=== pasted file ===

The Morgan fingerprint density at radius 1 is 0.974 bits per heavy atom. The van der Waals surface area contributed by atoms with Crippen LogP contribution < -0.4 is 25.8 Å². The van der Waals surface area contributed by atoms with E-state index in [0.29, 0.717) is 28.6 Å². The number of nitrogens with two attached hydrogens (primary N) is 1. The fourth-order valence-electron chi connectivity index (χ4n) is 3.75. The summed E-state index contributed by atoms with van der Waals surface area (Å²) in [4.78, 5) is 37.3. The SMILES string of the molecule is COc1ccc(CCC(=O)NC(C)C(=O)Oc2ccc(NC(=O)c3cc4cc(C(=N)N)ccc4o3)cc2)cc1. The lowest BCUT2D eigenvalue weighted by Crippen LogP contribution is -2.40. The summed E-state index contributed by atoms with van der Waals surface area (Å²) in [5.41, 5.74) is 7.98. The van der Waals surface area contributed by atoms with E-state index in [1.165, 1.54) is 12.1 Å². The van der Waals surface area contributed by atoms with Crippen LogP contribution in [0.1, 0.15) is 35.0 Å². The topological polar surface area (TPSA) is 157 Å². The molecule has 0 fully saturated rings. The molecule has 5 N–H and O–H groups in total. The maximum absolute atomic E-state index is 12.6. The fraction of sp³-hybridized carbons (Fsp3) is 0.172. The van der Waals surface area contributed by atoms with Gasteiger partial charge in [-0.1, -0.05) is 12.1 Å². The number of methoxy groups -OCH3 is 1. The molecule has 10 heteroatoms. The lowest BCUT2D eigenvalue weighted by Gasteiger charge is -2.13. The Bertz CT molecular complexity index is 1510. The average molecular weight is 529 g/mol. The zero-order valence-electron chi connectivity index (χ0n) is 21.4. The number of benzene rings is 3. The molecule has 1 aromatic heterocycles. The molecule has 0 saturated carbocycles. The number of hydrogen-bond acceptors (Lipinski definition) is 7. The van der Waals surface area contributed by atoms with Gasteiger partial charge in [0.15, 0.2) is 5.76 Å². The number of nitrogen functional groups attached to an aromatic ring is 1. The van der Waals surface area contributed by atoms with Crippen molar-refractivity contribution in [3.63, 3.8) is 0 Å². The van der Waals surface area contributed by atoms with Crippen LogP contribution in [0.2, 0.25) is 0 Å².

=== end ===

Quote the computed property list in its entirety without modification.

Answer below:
The Morgan fingerprint density at radius 1 is 0.974 bits per heavy atom. The van der Waals surface area contributed by atoms with Crippen LogP contribution < -0.4 is 25.8 Å². The van der Waals surface area contributed by atoms with E-state index in [0.29, 0.717) is 28.6 Å². The number of nitrogens with two attached hydrogens (primary N) is 1. The fourth-order valence-electron chi connectivity index (χ4n) is 3.75. The summed E-state index contributed by atoms with van der Waals surface area (Å²) in [4.78, 5) is 37.3. The SMILES string of the molecule is COc1ccc(CCC(=O)NC(C)C(=O)Oc2ccc(NC(=O)c3cc4cc(C(=N)N)ccc4o3)cc2)cc1. The lowest BCUT2D eigenvalue weighted by Crippen LogP contribution is -2.40. The summed E-state index contributed by atoms with van der Waals surface area (Å²) in [5.41, 5.74) is 7.98. The van der Waals surface area contributed by atoms with E-state index in [1.165, 1.54) is 12.1 Å². The van der Waals surface area contributed by atoms with Crippen LogP contribution in [0.1, 0.15) is 35.0 Å². The topological polar surface area (TPSA) is 157 Å². The molecule has 0 fully saturated rings. The molecule has 5 N–H and O–H groups in total. The maximum absolute atomic E-state index is 12.6. The fraction of sp³-hybridized carbons (Fsp3) is 0.172. The van der Waals surface area contributed by atoms with Gasteiger partial charge in [-0.1, -0.05) is 12.1 Å². The number of methoxy groups -OCH3 is 1. The molecule has 10 heteroatoms. The lowest BCUT2D eigenvalue weighted by Gasteiger charge is -2.13. The Bertz CT molecular complexity index is 1510. The average molecular weight is 529 g/mol. The zero-order valence-electron chi connectivity index (χ0n) is 21.4. The number of benzene rings is 3. The molecule has 1 aromatic heterocycles. The molecule has 0 saturated carbocycles. The number of hydrogen-bond acceptors (Lipinski definition) is 7. The van der Waals surface area contributed by atoms with Gasteiger partial charge in [0.15, 0.2) is 5.76 Å². The number of nitrogen functional groups attached to an aromatic ring is 1. The van der Waals surface area contributed by atoms with Crippen molar-refractivity contribution in [3.63, 3.8) is 0 Å². The van der Waals surface area contributed by atoms with Crippen LogP contribution in [0.2, 0.25) is 0 Å².